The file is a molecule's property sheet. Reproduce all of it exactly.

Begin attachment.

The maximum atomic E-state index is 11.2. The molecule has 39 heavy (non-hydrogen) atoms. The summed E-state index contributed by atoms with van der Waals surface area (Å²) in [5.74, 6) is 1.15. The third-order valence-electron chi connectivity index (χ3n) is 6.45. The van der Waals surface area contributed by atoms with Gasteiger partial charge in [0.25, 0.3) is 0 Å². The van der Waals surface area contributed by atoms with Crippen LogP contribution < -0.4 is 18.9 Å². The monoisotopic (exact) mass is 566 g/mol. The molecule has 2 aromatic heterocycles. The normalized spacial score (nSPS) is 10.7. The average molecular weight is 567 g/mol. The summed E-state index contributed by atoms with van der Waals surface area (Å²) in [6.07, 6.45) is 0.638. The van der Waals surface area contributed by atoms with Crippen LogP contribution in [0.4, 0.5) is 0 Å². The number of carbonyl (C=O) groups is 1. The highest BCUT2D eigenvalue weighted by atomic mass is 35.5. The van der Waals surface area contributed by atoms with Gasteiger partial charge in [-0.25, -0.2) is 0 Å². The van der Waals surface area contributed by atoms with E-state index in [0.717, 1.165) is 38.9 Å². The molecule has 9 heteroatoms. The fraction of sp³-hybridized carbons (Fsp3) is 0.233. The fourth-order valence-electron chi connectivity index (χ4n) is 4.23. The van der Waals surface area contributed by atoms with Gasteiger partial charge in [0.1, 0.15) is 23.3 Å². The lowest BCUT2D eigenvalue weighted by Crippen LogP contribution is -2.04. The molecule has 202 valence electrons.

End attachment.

The maximum atomic E-state index is 11.2. The molecule has 39 heavy (non-hydrogen) atoms. The summed E-state index contributed by atoms with van der Waals surface area (Å²) in [5.74, 6) is 1.15. The third-order valence-electron chi connectivity index (χ3n) is 6.45. The van der Waals surface area contributed by atoms with Gasteiger partial charge in [0.25, 0.3) is 0 Å². The van der Waals surface area contributed by atoms with Crippen LogP contribution < -0.4 is 18.9 Å². The monoisotopic (exact) mass is 566 g/mol. The molecule has 2 aromatic heterocycles. The normalized spacial score (nSPS) is 10.7. The average molecular weight is 567 g/mol. The summed E-state index contributed by atoms with van der Waals surface area (Å²) in [6.07, 6.45) is 0.638. The van der Waals surface area contributed by atoms with Crippen LogP contribution in [0.4, 0.5) is 0 Å². The number of carbonyl (C=O) groups is 1. The highest BCUT2D eigenvalue weighted by atomic mass is 35.5. The van der Waals surface area contributed by atoms with Gasteiger partial charge in [-0.25, -0.2) is 0 Å². The van der Waals surface area contributed by atoms with E-state index in [0.717, 1.165) is 38.9 Å². The molecule has 9 heteroatoms. The fraction of sp³-hybridized carbons (Fsp3) is 0.233. The fourth-order valence-electron chi connectivity index (χ4n) is 4.23. The van der Waals surface area contributed by atoms with Gasteiger partial charge in [0.1, 0.15) is 23.3 Å². The lowest BCUT2D eigenvalue weighted by Crippen LogP contribution is -2.04. The molecule has 202 valence electrons.